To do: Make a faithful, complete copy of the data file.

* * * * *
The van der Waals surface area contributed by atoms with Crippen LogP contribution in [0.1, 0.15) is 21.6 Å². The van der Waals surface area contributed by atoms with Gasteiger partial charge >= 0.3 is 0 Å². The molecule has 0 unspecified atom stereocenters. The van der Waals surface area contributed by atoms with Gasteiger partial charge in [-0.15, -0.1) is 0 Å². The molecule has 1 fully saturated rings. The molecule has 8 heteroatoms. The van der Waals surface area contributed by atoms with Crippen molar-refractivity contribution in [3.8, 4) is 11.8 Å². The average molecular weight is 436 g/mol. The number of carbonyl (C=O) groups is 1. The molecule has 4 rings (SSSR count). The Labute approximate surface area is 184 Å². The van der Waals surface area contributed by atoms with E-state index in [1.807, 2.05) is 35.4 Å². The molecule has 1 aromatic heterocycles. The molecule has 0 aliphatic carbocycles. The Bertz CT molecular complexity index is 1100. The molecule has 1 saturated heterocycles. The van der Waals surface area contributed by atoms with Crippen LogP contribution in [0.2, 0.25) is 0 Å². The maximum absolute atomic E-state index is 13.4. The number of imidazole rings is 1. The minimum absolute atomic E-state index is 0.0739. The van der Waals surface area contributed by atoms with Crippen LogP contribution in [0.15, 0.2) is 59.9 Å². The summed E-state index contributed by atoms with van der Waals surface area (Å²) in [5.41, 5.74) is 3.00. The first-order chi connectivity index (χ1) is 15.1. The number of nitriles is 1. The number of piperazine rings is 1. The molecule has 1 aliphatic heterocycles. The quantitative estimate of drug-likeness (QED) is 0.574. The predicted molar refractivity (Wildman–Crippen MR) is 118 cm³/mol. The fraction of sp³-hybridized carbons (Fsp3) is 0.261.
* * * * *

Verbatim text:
The van der Waals surface area contributed by atoms with Crippen LogP contribution in [0.1, 0.15) is 21.6 Å². The van der Waals surface area contributed by atoms with Gasteiger partial charge >= 0.3 is 0 Å². The molecule has 0 unspecified atom stereocenters. The van der Waals surface area contributed by atoms with Gasteiger partial charge in [-0.15, -0.1) is 0 Å². The molecule has 1 fully saturated rings. The molecule has 8 heteroatoms. The van der Waals surface area contributed by atoms with Crippen molar-refractivity contribution in [3.8, 4) is 11.8 Å². The average molecular weight is 436 g/mol. The number of carbonyl (C=O) groups is 1. The molecule has 4 rings (SSSR count). The Labute approximate surface area is 184 Å². The van der Waals surface area contributed by atoms with E-state index in [1.807, 2.05) is 35.4 Å². The molecule has 1 aromatic heterocycles. The molecule has 0 aliphatic carbocycles. The Bertz CT molecular complexity index is 1100. The molecule has 1 saturated heterocycles. The van der Waals surface area contributed by atoms with Crippen LogP contribution in [0.2, 0.25) is 0 Å². The maximum absolute atomic E-state index is 13.4. The number of imidazole rings is 1. The minimum absolute atomic E-state index is 0.0739. The van der Waals surface area contributed by atoms with Crippen LogP contribution in [0.15, 0.2) is 59.9 Å². The summed E-state index contributed by atoms with van der Waals surface area (Å²) in [5.41, 5.74) is 3.00. The first-order chi connectivity index (χ1) is 15.1. The number of nitriles is 1. The number of piperazine rings is 1. The molecule has 1 aliphatic heterocycles. The quantitative estimate of drug-likeness (QED) is 0.574. The predicted molar refractivity (Wildman–Crippen MR) is 118 cm³/mol. The fraction of sp³-hybridized carbons (Fsp3) is 0.261.